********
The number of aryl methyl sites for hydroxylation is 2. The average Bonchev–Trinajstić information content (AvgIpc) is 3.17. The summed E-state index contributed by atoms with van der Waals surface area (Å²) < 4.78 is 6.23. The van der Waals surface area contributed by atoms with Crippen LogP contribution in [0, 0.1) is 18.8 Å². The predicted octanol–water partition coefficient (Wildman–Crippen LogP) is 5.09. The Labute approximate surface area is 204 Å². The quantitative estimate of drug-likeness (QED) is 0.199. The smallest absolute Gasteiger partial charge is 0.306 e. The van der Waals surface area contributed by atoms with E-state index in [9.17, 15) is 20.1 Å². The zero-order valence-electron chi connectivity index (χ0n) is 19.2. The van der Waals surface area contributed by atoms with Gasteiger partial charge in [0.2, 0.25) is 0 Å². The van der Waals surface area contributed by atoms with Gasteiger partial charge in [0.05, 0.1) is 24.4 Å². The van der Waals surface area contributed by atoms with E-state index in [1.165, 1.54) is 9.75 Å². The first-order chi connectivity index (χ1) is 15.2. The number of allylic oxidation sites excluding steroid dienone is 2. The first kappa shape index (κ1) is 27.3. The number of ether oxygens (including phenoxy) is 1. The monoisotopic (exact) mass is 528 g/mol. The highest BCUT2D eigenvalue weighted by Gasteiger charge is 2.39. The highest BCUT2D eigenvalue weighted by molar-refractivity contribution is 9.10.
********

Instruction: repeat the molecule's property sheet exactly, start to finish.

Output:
The number of aryl methyl sites for hydroxylation is 2. The average Bonchev–Trinajstić information content (AvgIpc) is 3.17. The summed E-state index contributed by atoms with van der Waals surface area (Å²) < 4.78 is 6.23. The van der Waals surface area contributed by atoms with Crippen LogP contribution in [0, 0.1) is 18.8 Å². The predicted octanol–water partition coefficient (Wildman–Crippen LogP) is 5.09. The Labute approximate surface area is 204 Å². The quantitative estimate of drug-likeness (QED) is 0.199. The smallest absolute Gasteiger partial charge is 0.306 e. The van der Waals surface area contributed by atoms with E-state index in [9.17, 15) is 20.1 Å². The zero-order valence-electron chi connectivity index (χ0n) is 19.2. The van der Waals surface area contributed by atoms with Gasteiger partial charge in [0.2, 0.25) is 0 Å². The van der Waals surface area contributed by atoms with Gasteiger partial charge in [0.05, 0.1) is 24.4 Å². The van der Waals surface area contributed by atoms with E-state index in [1.165, 1.54) is 9.75 Å². The first-order chi connectivity index (χ1) is 15.2. The number of allylic oxidation sites excluding steroid dienone is 2. The first kappa shape index (κ1) is 27.3. The number of ether oxygens (including phenoxy) is 1. The monoisotopic (exact) mass is 528 g/mol. The highest BCUT2D eigenvalue weighted by Gasteiger charge is 2.39. The highest BCUT2D eigenvalue weighted by molar-refractivity contribution is 9.10.